Peter Misselbrook's Blog
May 15 2020 - 2 Corinthians 4:1-15 – Seen the light?

The gospel is all about the glory of Christ who is the image of God (2 Corinthians 4:4). Jesus is the Christ, the promised Messiah, the Saviour of the world. He is God manifest in the flesh, yet is also the atoning sacrifice for our sins. He is the Lamb of God and he is also the Lion of the tribe of Judah. He is Emmanuel. He is Lord. This, and so much more, is the glory of Christ – the Christ who came to fulfil all that was promised in the Scriptures.

Yet many see nothing of this glory. To the Jews he was a charlatan and a danger to the people. To many of the sophisticates of the first century Mediterranean world the message of the incarnate God and risen Saviour was pure folly. To many today, Jesus remains a wise teacher, to be ranked along with Socrates and Confucius – a wise teacher who has been misunderstood and deified by his followers. But these have not seen what Paul had seen. On the Damascus road he saw the glory of Christ, and in a blinding flash he knew that he had been brought face-to-face with the Christ of God.

Paul’s experience was, of course, unique to him. Yet there is a sense, says Paul, in which it is the common experience of every Christian. In 1 Corinthians 4:6 Paul speaks in the plural, including the Christians in Corinth when he writes, “God, who said, ‘Let light shine out of darkness,’ made his light shine in our hearts to give us the light of the knowledge of the glory of God in the face of Christ.” This, says Paul, is what it means to be a Christian. A Christian is one who has seen the glory of Christ. A Christian is one who has been brought to see the glory of God in the face of Christ. This light which struck Paul to the ground on the Damascus road has dawned in the hearts of all who truly belong to Christ. We have seen the light. We have been brought face-to-face with God through Jesus Christ.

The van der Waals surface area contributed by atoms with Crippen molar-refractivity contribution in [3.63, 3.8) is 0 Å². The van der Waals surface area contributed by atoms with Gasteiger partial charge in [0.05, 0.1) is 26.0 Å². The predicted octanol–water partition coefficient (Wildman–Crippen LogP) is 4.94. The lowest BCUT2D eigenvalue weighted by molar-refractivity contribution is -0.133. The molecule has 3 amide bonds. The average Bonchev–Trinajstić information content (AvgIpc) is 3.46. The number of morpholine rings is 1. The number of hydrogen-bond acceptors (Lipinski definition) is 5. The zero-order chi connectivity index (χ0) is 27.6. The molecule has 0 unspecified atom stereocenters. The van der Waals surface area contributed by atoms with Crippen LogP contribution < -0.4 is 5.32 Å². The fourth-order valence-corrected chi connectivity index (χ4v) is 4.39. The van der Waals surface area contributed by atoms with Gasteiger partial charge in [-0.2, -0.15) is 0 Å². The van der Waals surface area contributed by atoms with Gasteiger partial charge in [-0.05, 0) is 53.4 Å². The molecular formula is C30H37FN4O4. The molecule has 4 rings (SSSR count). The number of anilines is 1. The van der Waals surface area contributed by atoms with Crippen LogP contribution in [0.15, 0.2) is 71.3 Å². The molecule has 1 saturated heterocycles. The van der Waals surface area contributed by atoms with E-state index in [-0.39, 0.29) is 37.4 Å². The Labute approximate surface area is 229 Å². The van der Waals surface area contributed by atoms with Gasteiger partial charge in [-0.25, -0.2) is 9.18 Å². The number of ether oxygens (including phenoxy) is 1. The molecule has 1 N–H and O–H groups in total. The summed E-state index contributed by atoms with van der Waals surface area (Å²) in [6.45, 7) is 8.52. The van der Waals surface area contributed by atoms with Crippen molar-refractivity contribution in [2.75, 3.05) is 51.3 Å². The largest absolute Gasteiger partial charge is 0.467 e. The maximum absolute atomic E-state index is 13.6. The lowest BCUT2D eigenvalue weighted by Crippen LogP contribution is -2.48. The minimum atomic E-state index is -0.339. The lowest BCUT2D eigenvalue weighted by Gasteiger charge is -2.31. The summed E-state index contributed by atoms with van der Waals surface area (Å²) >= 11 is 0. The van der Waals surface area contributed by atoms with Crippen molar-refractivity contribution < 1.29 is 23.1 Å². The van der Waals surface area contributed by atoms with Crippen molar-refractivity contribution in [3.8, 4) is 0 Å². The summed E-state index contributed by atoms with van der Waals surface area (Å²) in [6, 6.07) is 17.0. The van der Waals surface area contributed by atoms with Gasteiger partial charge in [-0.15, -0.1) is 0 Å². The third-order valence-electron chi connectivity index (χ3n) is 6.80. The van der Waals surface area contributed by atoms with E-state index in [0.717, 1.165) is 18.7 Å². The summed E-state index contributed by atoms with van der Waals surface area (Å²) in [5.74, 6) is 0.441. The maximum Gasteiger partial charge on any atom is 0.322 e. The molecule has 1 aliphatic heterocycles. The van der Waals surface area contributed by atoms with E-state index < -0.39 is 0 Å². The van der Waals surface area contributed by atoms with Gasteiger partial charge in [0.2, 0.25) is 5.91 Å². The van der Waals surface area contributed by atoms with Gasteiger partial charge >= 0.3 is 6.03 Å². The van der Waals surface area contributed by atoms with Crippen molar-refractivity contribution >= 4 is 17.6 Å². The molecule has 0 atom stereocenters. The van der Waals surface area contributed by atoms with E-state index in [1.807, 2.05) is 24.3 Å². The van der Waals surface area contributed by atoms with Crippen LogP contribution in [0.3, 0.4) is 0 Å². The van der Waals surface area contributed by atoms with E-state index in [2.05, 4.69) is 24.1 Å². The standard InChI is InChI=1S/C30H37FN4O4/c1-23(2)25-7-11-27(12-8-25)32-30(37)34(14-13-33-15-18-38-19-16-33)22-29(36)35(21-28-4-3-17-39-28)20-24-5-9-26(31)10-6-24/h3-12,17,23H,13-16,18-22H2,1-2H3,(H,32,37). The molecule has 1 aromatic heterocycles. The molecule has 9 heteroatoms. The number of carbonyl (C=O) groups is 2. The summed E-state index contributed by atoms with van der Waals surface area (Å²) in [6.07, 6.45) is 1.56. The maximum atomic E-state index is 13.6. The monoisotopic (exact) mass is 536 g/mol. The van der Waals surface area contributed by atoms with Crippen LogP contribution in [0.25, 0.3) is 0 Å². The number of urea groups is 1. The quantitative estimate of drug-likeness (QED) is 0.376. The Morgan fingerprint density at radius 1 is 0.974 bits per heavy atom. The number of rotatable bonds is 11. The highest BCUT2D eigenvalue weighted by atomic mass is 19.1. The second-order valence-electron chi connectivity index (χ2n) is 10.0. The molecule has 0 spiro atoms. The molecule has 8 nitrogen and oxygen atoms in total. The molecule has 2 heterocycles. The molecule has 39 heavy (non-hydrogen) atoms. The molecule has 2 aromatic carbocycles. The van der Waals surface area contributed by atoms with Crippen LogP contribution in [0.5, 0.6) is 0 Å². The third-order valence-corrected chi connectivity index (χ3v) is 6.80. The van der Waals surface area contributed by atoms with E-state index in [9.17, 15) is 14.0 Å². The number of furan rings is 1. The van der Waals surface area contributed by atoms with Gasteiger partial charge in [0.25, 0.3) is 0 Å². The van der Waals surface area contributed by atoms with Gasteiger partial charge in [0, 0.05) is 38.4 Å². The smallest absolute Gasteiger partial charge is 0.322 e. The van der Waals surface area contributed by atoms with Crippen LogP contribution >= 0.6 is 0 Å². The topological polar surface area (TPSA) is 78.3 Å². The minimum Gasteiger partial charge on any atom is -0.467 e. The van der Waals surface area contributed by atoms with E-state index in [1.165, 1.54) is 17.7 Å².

And all of this is not our own doing, any more than Paul came to the conviction that Jesus is the Christ by his own reasoning. We came to know God by his own creative act. It is the work of God who brought light out of darkness at the dawn of creation. He has brought us from darkness into light. It is the work of his Spirit. To be sure, our experiences vary widely one from another. Some may be able to name the day and hour – even the minute – when the light dawned. For others it was a prolonged process through which they were drawn to Christ. Some may not be able to remember a time when they did not know him. But for all of us who know him it is because God has graciously made himself known to us; he has shown us the glory of Christ and has brought us to bow before him and to own that Jesus Christ is Lord, to the glory of God the Father.

This was the confidence that undergirded Paul in his ministry; what God had done for him he could and would do for others. But Paul does not preach his own experience, he preaches Christ (4:5). Paul is aware of his own frailty, but he knows that in Christ he possesses an immense treasure (4:7), a treasure he is eager that others might also possess. So he tells them of Jesus Christ, crucified, raised from the dead and exalted as Lord. And as he does so, “the light of the knowledge of God’s glory displayed in the face of Christ” shines into the hearts of many of his hearers. They too see the light.

Father God, you have filled these cracked pots with a glorious treasure – the treasures of your grace and glory in the Lord Jesus. May his glory shine out from our lives that others also may see the light and be drawn to him.

Peter Misselbrook